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Saturday, September 5, 2009

Brunei Weaver

Zhang Jin of the China Daily wrote this on 2nd September 2009:-


Brunei weaver keeps skills alive
By Zhang Jin (Chinadaily.com.cn)

KAMPONG AYER, Brunei: At a time when machines can do the job, Hajah Siti Aidah Pengarah Dato Paduka Haji Othman still weaves and sews by hand.

The fifth-generation heiress of the traditional weaving skills deems it her duty to keep the diminishing art alive and kicking.

Operating a wooden spinning wheel, she swiftly separate cotton spins into threads ready for her co-worker to weave into pieces. They were performing to the wow of a group of foreign diplomats visiting the Kampong Ayer Cultural and Tourism Gallery in Brunei on Wednesday.

“My family has been using this kind of wooden spinning wheel for more than a century, and the technique is carried on from that time,” Hajah Siti Aidah said, who will hit 60 on Oct 30.

Hajah Siti Aidah had a great feeling of the gallery, because it was built exactly on the place where the largest primary school in Kampong Ayer stood.

“I became a teacher of the school in 1967 and I took over the family business only after I retired,” she said.

Brunei weaver keeps skills alive

“The business is good because people still love traditional hand-made goods,” she said.

Sometimes orders are so many that they have to work extra hours, because a worker can only make 2 m of brocade a week.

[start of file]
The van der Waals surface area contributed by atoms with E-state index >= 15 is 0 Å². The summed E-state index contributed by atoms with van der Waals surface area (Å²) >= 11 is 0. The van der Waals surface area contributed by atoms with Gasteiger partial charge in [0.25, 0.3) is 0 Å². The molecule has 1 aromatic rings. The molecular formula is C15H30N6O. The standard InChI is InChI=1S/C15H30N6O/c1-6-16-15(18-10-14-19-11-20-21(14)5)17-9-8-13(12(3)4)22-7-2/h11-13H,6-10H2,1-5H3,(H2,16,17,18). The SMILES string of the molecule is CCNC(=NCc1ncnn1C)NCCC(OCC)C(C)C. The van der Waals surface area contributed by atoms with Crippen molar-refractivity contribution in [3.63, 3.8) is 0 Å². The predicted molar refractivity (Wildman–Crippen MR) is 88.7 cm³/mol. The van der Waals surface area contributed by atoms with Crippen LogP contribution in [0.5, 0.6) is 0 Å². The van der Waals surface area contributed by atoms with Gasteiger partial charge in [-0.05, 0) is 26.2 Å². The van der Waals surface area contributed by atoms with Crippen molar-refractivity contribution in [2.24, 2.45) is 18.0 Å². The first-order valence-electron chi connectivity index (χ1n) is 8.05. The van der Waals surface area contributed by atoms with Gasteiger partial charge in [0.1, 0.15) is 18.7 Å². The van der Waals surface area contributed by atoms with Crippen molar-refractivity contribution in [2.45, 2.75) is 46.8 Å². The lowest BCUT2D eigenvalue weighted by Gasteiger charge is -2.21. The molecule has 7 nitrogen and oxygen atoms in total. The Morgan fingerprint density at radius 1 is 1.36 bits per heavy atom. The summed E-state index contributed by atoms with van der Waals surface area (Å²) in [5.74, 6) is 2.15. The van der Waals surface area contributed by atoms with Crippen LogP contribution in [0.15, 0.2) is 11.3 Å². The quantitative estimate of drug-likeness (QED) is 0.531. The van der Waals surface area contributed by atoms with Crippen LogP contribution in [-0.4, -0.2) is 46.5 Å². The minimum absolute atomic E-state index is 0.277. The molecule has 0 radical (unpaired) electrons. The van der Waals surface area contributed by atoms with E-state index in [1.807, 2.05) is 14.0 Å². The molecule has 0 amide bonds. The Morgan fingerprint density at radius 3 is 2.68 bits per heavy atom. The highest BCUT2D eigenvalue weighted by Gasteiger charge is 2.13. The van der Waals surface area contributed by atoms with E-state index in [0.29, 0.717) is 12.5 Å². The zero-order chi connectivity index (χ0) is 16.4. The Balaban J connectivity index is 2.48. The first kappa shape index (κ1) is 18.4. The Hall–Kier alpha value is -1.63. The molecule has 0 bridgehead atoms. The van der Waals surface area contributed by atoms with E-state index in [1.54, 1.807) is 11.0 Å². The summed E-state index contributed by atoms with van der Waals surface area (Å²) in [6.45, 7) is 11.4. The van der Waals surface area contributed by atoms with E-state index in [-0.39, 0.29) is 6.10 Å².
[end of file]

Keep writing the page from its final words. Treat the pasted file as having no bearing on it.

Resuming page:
Hajah Siti Aidah said she has never specially learned the skills from her parents. “I was born into a family of handicraft in Kampong Ayer. I mastered the skills by watching my parents working.”

Kampong Ayer, the world’s largest water village on stilts, was a trade hub for centuries in Brunei.

Handicraft products were among the most traded goods in the country until oil and gas took the front seat decades ago.

In modern times, Hajah Siti Aidah said, crafters have to publicize their products to preserve the traditional skills. Therefore, she would perform at the gallery at the invitation of Tourism Development Department.

And she is talking with the department to make this a daily show. The back-breaking handicraft job may appear less attractive to youngsters, but Hajah Siti Aidah is not bothered about finding a successor for the family business because some of her six daughters are very interested in it.

If the industry is considered, however, she was a little bit worried. Young people can learn skills at Brunei Arts and Handicraft Training Centre, but some may have little chance to practice after the courses are over.

“If the skills are not practiced, the art cannot be relayed to the next generation,” she said.

The best way to keep the skills alive is to commercialize them, Hajah Siti Aidah said. “The government should earmark more capital to help young crafters start their business,” she said.

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